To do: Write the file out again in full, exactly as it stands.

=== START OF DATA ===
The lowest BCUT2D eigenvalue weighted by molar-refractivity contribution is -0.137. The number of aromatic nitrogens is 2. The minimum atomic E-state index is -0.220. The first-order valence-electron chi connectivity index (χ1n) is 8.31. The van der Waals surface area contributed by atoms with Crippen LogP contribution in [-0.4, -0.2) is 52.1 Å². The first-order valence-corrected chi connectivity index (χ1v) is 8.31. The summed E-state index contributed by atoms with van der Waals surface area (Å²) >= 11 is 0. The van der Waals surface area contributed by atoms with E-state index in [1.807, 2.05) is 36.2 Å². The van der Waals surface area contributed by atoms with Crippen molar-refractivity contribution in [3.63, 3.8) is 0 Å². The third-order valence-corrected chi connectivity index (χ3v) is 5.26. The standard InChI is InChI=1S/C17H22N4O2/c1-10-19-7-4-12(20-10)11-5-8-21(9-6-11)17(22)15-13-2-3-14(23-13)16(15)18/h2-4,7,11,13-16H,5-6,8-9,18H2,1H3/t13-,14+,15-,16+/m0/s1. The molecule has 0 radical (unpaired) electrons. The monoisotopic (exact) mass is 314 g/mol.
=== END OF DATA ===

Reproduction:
The lowest BCUT2D eigenvalue weighted by molar-refractivity contribution is -0.137. The number of aromatic nitrogens is 2. The minimum atomic E-state index is -0.220. The first-order valence-electron chi connectivity index (χ1n) is 8.31. The van der Waals surface area contributed by atoms with Crippen LogP contribution in [-0.4, -0.2) is 52.1 Å². The first-order valence-corrected chi connectivity index (χ1v) is 8.31. The summed E-state index contributed by atoms with van der Waals surface area (Å²) >= 11 is 0. The van der Waals surface area contributed by atoms with E-state index in [1.807, 2.05) is 36.2 Å². The van der Waals surface area contributed by atoms with Crippen molar-refractivity contribution in [3.63, 3.8) is 0 Å². The third-order valence-corrected chi connectivity index (χ3v) is 5.26. The standard InChI is InChI=1S/C17H22N4O2/c1-10-19-7-4-12(20-10)11-5-8-21(9-6-11)17(22)15-13-2-3-14(23-13)16(15)18/h2-4,7,11,13-16H,5-6,8-9,18H2,1H3/t13-,14+,15-,16+/m0/s1. The molecule has 0 radical (unpaired) electrons. The monoisotopic (exact) mass is 314 g/mol.